Social media has radically transformed the way companies do business—so much so that what was once referred to as “using social media for business purposes” is now, simply, “social business.” Among there designed business processes encompassed by this newly-coined concept are those involving company brand promotion, marketing of products and services, and communicating with customers, consumers, suppliers, and shareholders, among others.

Recent studies indicate that:

  • 75% of business customers rely on social media to make purchasing decisions
  • 81% of individual consumers are influenced by friends’ posts on social media when choosing a product to buy
  • 47% of U.S. consumers report that Facebook is their number one buying influence
  • 70% or more of marketing professionals have used Facebook to gain new customers

Unfortunately, the current legal landscape in the U.S. does nothing to help mitigate the high legal risks social media brings to employers. Gaping holes exist in the standards governing employers’ rights and responsibilities with respect to employee social media use.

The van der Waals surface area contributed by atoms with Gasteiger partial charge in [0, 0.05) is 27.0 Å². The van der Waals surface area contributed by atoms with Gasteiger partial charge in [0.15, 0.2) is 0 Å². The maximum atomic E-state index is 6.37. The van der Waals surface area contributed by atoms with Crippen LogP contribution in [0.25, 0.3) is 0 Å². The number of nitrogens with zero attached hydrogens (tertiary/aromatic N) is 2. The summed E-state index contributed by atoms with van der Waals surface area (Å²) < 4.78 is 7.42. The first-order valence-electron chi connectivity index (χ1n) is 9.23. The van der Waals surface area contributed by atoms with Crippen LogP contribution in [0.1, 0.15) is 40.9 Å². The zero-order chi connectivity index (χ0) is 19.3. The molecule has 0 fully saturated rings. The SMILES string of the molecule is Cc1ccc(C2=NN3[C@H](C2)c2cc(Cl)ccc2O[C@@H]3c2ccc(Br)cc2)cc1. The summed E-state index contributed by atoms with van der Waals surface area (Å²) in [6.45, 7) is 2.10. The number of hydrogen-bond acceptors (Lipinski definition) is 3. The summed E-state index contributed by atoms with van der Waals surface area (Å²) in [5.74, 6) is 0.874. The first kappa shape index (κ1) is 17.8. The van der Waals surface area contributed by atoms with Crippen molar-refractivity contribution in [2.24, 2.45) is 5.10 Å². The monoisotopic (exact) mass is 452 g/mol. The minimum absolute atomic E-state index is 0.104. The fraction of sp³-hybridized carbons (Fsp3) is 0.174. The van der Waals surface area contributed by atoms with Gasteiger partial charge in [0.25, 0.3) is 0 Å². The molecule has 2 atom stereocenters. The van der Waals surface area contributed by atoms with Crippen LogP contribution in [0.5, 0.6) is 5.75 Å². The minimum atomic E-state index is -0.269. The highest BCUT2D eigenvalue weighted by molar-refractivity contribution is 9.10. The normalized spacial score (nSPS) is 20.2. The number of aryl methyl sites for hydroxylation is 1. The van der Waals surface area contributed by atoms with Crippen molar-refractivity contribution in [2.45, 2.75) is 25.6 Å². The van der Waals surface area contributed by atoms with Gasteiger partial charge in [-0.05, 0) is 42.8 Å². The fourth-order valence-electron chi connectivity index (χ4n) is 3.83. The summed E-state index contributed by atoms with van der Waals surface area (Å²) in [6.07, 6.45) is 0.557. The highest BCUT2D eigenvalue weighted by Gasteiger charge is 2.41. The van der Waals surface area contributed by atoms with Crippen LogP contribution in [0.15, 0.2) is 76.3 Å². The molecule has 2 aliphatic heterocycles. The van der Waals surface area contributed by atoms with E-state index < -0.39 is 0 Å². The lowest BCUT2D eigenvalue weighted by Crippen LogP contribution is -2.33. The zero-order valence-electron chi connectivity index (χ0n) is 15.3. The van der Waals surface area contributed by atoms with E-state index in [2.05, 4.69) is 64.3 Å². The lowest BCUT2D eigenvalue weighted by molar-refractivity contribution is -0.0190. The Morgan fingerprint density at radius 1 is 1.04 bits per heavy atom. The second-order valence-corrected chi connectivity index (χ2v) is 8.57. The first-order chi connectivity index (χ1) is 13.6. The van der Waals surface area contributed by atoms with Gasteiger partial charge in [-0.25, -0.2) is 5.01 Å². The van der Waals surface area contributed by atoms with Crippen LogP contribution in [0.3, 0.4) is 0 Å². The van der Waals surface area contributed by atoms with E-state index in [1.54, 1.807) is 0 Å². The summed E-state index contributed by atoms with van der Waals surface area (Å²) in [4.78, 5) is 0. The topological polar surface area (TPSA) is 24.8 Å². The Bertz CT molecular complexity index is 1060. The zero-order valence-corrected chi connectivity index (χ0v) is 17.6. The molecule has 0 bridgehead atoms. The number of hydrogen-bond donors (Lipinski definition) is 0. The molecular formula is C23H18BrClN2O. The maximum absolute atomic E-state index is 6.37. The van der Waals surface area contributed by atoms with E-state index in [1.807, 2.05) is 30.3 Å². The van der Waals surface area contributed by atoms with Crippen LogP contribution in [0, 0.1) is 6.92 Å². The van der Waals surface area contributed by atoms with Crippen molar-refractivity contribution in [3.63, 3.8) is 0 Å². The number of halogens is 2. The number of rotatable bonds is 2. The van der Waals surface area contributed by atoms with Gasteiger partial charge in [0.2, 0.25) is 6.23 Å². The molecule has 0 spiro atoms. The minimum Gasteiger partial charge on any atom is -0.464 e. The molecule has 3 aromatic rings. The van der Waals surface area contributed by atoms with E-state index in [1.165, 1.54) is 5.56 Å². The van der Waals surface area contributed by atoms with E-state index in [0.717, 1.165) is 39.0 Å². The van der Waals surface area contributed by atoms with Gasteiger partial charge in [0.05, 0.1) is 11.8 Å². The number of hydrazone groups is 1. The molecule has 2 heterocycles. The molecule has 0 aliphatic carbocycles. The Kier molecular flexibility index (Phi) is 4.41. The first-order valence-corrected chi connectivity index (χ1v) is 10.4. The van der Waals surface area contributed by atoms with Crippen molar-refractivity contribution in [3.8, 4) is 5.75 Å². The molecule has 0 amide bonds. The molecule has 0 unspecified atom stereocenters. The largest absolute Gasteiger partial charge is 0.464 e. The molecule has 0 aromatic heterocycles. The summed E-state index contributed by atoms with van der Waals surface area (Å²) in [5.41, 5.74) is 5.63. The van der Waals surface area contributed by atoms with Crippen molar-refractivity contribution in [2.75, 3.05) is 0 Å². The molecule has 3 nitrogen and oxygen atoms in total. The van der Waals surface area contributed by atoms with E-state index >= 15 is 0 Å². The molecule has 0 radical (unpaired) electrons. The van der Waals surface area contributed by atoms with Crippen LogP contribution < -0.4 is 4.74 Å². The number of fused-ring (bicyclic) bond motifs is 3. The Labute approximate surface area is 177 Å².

As explained in Perils and Pitfalls, Social Media Law and the Workplace, the increase in workplace social media use presents U.S. employers with considerable risks, both legal and commercial.

The meteoric rise in workplace social media use has far outpaced the ability of federal legislators to produce laws to govern it. The result is a precarious absence of consistent legal standards to guide U.S. businesses.

The inconsistency among state laws governing employers’ ability to access employees’ social media accounts, the NLRB’s ad-hoc, pro-employee rulemaking and decisions, and the importance of social media content to employers in litigation combine to make workplace social media use a high risk area for U.S. businesses and warrant the attention of federal lawmakers.

It has become imperative that federal and state laws develop a better and more consistent balance between employees’ interest in online privacy and employers’ interest in enforcing important workplace policies and fully investigating reported violations. Unfortunately, many of these governing bodies and their regulatory agencies are pursuing pro-union agendas without regard to the business and economic realities involved in employer-employee relations.

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